Wednesday, February 15, 2006

Beetroot Cured Salmon

I thought this months Paper Chef ingredients would be a good choice to use as I play around with some cured salmon dishes.


beetroot cured salmon© by Haalo





Beetroot Cured Salmon

1 piece of salmon tail (around 250g)
1 grated raw beetroot (I juiced the beetroot and used the left over pulp - it's a much finer texture and helps in leaching out the colour)
25 grams salt
25 grams sugar
½ lime, finely zested
1 teaspoon vanilla extract
1 tablespoon vanilla vodka
2 tablespoons finely chopped fennel (or dill)


I choose the tail because you are pretty much guaranteed that there won't be bones, but always do a double check by running your finger down the centre of the fillet. If you find any, just remove them.

In a bowl mix the beetroot pulp (or shredded beetroot) with the salt, sugar, lime zest, fennel (or dill), vanilla extract & vodka until well amalgamated.

beetroot cured salmon© by haalo

Put the fillet on a large piece of clingfilm and place this in a container just larger than the fillet (you want a snug fit). Press the curing mixture over the top of the salmon, making sure it's totally covered. Wrap the excess clingfilm over the salmon to seal.

beetroot cured salmon© by haalo

Place a flat object over the salmon fillet then weigh down (I use cans). Place in the fridge to cure for 24 hours.

Next day, remove salmon from container and scrap off the beetroot cure. Wash with cold water then pat dry on paper towels.

12 comments:

  1. Very interesting and innovative. Does it affect the taste of the salmon at all?

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  2. Hi MM

    There's a taste and texture difference when you cure salmon. To start off it's more firmer, it's easier to handle. As for the taste, the beetroot does alter the taste when compared with more traditionally cured salmon. There's what I can only describe as an earthiness that beetroot brings to the fish. It had a nice touch of sweetness and the colour was just unbelievable. Sometimes cured salmon gets overwhelmed with dill, this was a cleaner result. The curing mixture worked in harmony with the salmon's own flavours and you were able to taste a bit of all the ingredients - they all effect different different areas of your palette. They all had their own purpose. Salmon's a beautiful fish just as it is, fantastic raw, it's hard to really do anything bad with it.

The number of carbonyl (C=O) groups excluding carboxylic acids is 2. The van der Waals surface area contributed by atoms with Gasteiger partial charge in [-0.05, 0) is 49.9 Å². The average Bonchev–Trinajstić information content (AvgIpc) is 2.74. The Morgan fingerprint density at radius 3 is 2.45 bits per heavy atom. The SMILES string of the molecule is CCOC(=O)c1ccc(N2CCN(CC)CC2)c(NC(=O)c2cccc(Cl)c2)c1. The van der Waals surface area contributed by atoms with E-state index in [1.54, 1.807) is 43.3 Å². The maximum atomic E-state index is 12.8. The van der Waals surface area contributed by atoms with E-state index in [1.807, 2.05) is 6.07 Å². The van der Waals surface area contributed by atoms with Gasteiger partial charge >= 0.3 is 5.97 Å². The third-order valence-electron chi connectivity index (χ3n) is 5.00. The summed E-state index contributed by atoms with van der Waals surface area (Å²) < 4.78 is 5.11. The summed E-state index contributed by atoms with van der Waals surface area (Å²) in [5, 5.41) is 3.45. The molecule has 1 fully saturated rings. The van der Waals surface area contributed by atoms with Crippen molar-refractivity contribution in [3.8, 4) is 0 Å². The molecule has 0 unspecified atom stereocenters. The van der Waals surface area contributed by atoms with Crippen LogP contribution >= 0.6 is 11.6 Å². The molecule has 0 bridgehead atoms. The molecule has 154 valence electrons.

Hope this helps,

    Haalo

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  3. Yes it does! Thanks so much for such a clear and concise description. I'd like to try this one day. By the way, I love your site!

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  4. Thanks so much for the comments - it's much appreciated.

    Haalo

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  5. This looks stunning. But I'm amazed that the beetroot taste doesn't overpower the salmon.

    -Elizabeth

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  6. Hi Elizabeth

    The beetroots main influence is in colouring the salmon, it is an amazing iridescent purple, but if you look at the slices you'll see the colour effect only goes down a few millimeters, so that limits it's ability to overpower the salmon. The curing alters the salmons texture, and the flavours harmonise with the salmons pre-existing taste. This one was only cured for 24 hours, naturally enough, if you left the cure on longer you'd get a more intense flavour.
    In the past I've followed more traditional methods and the salmon taste is always there, it's just complimented by the cure.
    On a side note, this is also a good way of easing people into the notion of eating raw fish.

    Haalo

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  7. Haalo - I love beetroot, and have been seeing few beetroot-cured salmon recipes which I hope to try soon. This one looks fabulous!!

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  8. Thanks Pille - this was a lot of fun to do and the colour shift from the beetroot is just gorgeous.

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  9. That looks great I might make this when I get home,do you think some chevre could work with it? As well beetroot and goats cheese always just dance so well together

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  10. Thanks Matt - chevre should work, maybe some sort of adaptation of the spoon style would look good

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  11. This is just what I have been looking for - fabulous. I am going to do this for a party this week and slince and serve it on some mini homemade buckwheat blinis. But I wondered why the vanilla....? I am not a massive fan of vanilla except in a few desserts. Can you taste it? What do you think it adds?

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  12. Felicity - the choice of ingredients had to do with a challenge this dish was created for. If you don't like vanilla, you don't need to add it!

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